In his memoirs, however, Clifford maintains that he acted at the behest of President Johnson; see Counsel to the President, pages 600-601.

In a memorandum of conversation, December 6, Ambassador Harriman discussed Clifford's remarks about the conference that Clifford made to him during a private conversation:

"He explained to me in some detail the way in which his press conference of November 12 came about. He said the President the day before had said, 'Clark, you haven't had a press conference recently. Why don't you have one?' He went home and thought it over, tried to think what the President had in mind for him to say. Clifford thought the press would ask him whether the stopping of the bombing was political, and he made up his mind that it was his job to tell the truth. He had been incensed by the increasing volume of leaks coming out of the Saigon Government to the effect that President Johnson had taken unilateral action without consultation, and had done it for political purposes. (He subsequently told me he would give me the gory details that there were supporters of Nixon who encouraged the Saigon Government to do all they could to prevent a bombing halt before Election Day. He said he didn't have evidence that it was directed by Nixon, but it was certainly done by his supporters. (This explains what I had thought--that the Saigon Government was motivated in withholding approval of a bombing halt to attempt to avoid the election of Humphrey.)) Clifford thought out the night before what to do, and he made up his mind that he would tell the facts. Of course with the detailed precision with which he did it, no one can dispute the accuracy of his statement. I was particularly impressed with his telling the press that, having been up all night, they had gone to rest with the expectation that the President would go on the air that night, October 29. This was our belief in Paris. He referred to Bunker's several telegrams of Thieu's unwillingness to go along and requesting delay, and Clifford underlined the fact in his press conference that Vance and I had taken a commitment to North Viet-Nam that the bombing would stop and the U.S. Government had to live up to that commitment." (Library of Congress, Manuscript Division, Harriman Papers, Special Files, Public Service, Kennedy-Johnson, Trips & Missions, 1968-69, Paris Peace Talks, Memoranda of Conversations)


214. Telegram From the Embassy in Vietnam to the Department of State/1/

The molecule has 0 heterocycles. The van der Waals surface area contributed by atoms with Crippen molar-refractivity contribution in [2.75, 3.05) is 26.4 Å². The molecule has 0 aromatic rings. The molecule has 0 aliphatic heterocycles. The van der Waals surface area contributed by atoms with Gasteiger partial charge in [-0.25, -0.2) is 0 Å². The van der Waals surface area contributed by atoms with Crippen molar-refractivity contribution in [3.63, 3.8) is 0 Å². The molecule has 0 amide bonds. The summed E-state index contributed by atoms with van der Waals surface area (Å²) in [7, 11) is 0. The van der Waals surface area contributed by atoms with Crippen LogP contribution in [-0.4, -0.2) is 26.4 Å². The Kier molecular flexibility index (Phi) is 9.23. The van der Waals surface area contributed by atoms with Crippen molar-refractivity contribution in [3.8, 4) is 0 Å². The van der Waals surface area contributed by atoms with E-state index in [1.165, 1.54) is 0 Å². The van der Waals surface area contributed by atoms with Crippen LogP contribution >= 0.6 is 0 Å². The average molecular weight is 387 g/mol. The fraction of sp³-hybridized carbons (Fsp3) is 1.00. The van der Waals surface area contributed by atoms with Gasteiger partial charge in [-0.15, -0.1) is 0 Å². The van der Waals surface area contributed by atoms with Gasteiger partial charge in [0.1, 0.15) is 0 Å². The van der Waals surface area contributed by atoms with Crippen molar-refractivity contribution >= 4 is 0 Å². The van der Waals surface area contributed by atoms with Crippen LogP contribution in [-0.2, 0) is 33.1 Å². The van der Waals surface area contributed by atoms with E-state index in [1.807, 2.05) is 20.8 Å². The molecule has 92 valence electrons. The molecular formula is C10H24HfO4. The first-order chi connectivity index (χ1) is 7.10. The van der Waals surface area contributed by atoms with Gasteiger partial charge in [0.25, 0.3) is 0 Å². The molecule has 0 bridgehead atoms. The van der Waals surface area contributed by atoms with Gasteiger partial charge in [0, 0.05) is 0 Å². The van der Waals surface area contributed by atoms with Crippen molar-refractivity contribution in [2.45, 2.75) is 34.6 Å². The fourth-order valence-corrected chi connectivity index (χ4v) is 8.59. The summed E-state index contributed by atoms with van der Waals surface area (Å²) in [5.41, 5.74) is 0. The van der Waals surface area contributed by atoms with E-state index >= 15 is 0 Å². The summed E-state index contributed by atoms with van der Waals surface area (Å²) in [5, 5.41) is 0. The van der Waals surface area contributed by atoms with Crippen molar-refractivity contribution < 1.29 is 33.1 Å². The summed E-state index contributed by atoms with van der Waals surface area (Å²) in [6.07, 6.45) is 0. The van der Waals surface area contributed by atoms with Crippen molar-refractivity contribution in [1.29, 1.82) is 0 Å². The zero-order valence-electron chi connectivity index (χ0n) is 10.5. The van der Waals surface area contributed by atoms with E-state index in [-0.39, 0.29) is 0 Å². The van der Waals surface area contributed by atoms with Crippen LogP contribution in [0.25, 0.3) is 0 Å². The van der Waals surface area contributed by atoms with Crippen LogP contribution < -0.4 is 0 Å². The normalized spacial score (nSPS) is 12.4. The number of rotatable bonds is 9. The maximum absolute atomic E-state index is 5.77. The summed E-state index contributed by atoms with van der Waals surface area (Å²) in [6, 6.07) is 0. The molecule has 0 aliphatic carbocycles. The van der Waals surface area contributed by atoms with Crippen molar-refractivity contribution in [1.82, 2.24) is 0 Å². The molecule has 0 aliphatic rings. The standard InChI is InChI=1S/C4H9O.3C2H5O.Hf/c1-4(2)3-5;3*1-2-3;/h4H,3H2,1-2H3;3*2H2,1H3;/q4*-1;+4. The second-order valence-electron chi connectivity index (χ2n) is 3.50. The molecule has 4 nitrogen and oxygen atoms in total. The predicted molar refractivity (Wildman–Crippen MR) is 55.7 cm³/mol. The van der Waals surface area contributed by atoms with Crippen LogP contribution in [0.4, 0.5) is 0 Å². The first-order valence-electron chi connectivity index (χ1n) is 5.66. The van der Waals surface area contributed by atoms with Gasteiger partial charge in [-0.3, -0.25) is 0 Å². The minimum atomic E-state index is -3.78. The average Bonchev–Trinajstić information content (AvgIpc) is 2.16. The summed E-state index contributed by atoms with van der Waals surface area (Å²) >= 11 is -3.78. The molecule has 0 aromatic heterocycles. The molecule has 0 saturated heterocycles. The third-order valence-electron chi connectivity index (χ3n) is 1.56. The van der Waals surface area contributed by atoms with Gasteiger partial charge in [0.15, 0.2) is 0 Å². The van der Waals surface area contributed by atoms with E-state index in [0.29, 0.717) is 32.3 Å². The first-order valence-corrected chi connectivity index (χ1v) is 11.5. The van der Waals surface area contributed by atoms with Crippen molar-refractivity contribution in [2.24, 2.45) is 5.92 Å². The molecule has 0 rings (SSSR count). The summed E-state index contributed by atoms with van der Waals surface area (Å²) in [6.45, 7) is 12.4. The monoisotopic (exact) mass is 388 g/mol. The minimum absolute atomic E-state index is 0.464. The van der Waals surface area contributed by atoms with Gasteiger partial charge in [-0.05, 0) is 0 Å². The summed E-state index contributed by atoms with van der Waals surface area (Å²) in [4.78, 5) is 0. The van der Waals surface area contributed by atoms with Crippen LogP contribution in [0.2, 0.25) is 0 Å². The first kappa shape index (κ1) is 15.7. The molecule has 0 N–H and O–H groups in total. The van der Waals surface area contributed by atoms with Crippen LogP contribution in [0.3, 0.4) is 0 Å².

Saigon, November 12, 1968, 0410Z.

/1/Source: Johnson Library, National Security File, Country File, Vietnam, Memos to the President/Bombing Halt Decision, Vol. VI. Secret; Immediate; Nodis/Harvan Double Plus. Repeated to Paris.

42463. Subject: An interpretation of Hanoi's future strategy.

1. It is important that Washington, Paris, and Saigon to try to arrive at a consensus of why Hanoi accepted our terms for the wider negotiations, since our strategy in the initial phases of the new talks will be affected by the assumptions we make on this score. This is the case whether the GVN joins us soon, as we hope, or whether we are forced in the end to begin the talks on our own. I therefore wish to initiate an exchange on this subject and advance the following thesis.

2. Hanoi was aware that the war had become very unpopular in the United States and that support has been eroding at a rapid rate. Hanoi perceived that neither the American people nor the Congress will support an indefinite continuation of the war without hope of a foreseeable end, and that 1969 would be the critical year for an American decision on the war. Hanoi was mindful that concern with domestic problems and disillusionment with foreign intervention are mounting rapidly in the United States. Hanoi saw certain parallels between the growing American frustration and disillusionment with the war and those which led the French Government to disengage in 1954.

3. Therefore the following questions require an answer:

A. Why then did Hanoi not persist in its policies in the expectation that the erosion of our commitment would continue to the point that we would throw in the towel?